Edward Street in Brighton, East Sussex, is considered something of a planning disaster by local residents. In the 1950s and 1960s, Victorian shops and houses were knocked down and the road was widened to help ease traffic congestion. Now residents have to dice with speeding traffic on a dual carriageway to get across the road.
"It's not the most inspiring street in the world," says Nicola Thomas, director of Arch Angels, an architects practice located on the street. "It's not very inviting."
Two years ago, Arch Angels decided something needed to be done and consulted local residents and community groups about improving the road. Together they've come up with a plan to reduce it to a single carriageway, add lots of greenery and make it more pedestrian and cyclist-friendly.
In the past, the architecture practice and local residents would have had to convince the council to support their idea before any changes were made. But under proposals coming into force with the Localism Act on 6 April, residents and community groups will have a greater say in the planning of their neighbourhoods.
"There could be some way forward now because of the neighbourhood planning proposals in the act," says Thomas. "We already have a meeting planned with the council to discuss our proposal and there's the prospect of becoming a pilot area."
The new legislation is wide-ranging. It gives new freedoms to local authorities on issues such as council tax charges and allows cities to elect their own mayors.
It also gives voluntary and community groups the right to bid for assets of community value, to challenge to run a public service in their area and to have a greater say in neighbourhood planning (see the main provisions below).
Eric Pickles (right), the communities secretary, has described the act as the "biggest shift in power since the Victorian age" and says it will give communities "a greater say in local life".
Reaction to the act in the voluntary sector has, in general, been more measured. Toby Blume, chief executive of Urban Forum, a national membership organisation for community groups that has been running a series of Community Rights Made Real events about the implications of the act, agrees that the act does give communities more power. But he says this will not necessarily lead to more equitable outcomes.
"Some communities are better equipped to take advantage of the opportunities that are presented," he says. "By creating these opportunities, we risk exacerbating inequality if those who are already rich are able to take advantage and poor communities are left behind."
Locality, the network for community-led organisations that has played a leading role in shaping the act, is broadly supportive of the measures. But speaking at a Community Rights Made Real event in Brighton last month, Jeremy Fennell, development officer at Locality, conceded that the powers to bid for community assets were "fairly limited in some ways".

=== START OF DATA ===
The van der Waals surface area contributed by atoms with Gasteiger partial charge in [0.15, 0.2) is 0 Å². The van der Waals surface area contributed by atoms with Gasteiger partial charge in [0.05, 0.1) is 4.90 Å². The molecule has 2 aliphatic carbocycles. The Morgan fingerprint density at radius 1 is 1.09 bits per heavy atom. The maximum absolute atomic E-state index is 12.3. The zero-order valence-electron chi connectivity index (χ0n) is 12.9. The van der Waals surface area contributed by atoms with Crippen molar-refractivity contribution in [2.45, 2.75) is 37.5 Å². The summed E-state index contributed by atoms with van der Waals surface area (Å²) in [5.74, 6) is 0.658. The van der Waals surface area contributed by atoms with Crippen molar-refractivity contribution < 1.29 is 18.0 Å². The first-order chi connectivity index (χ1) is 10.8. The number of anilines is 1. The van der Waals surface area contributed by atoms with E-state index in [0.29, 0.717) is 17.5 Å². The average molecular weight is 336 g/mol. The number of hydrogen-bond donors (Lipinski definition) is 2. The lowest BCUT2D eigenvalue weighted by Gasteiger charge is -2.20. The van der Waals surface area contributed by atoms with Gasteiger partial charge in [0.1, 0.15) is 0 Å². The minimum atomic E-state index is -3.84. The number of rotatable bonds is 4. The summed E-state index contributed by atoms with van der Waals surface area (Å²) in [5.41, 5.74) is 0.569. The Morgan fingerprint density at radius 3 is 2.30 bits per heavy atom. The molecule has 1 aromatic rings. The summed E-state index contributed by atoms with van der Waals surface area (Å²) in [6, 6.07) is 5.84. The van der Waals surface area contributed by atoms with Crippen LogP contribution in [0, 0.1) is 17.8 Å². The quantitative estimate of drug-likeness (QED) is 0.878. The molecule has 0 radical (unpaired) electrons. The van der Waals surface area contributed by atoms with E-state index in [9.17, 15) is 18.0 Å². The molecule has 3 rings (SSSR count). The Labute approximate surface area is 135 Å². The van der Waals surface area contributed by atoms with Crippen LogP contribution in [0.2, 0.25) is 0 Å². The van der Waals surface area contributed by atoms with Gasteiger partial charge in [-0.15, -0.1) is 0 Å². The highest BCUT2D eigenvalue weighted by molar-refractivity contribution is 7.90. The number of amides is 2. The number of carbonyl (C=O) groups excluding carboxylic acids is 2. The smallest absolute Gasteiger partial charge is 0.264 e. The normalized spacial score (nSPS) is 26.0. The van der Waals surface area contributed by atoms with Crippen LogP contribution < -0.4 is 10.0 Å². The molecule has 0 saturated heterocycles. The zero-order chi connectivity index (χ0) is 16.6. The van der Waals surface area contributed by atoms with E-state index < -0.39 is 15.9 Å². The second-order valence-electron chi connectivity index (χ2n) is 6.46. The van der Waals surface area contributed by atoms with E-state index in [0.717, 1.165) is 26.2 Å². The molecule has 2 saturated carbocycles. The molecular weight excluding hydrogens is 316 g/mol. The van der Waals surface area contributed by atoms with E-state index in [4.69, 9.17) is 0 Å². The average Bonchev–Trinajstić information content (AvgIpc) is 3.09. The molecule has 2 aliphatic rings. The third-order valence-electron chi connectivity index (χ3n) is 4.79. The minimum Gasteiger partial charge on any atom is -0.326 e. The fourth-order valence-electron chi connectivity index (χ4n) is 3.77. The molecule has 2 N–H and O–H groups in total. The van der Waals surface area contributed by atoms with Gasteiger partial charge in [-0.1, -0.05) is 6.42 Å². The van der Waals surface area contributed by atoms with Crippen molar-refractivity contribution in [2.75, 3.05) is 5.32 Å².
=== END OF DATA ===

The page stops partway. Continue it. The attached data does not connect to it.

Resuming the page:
He said: "There's not a huge amount of cash attached for communities to put this into effect. Having said that, we've been lobbying for something like this for some time and, although the benefits are not as extensive as those that communities in Scotland gain in terms of a true right-to-buy provision, it's is still a huge step forward."
The 'right to challenge' aspect of the act remains particularly controversial. Under the new rules, only voluntary groups, parish councils and local authority employees are allowed to approach a local authority to express an interest in taking over the running of a public service.
But if the local authority agrees to open up the service to competition, it triggers a procurement process in which any type of organisation, including those from the private sector and big national charities, can bid to run them. Blume says concerns remain that this could open the door to private companies that are "duty bound to put the needs of shareholders before those of communities". He adds, however, that competition isn't necessarily a bad thing. "Frankly, you could argue that there's no inherent right for charities to deliver services - and we need to be open-minded about who can deliver the best services to beneficiaries," he says.
The local umbrella body Navca is particularly worried about this aspect of the law. Robert Beard (right), its policy officer, says: "We have grave concerns about how this right will operate in the context of current European procurement law, which favours large national organisations at the expense of local accountability.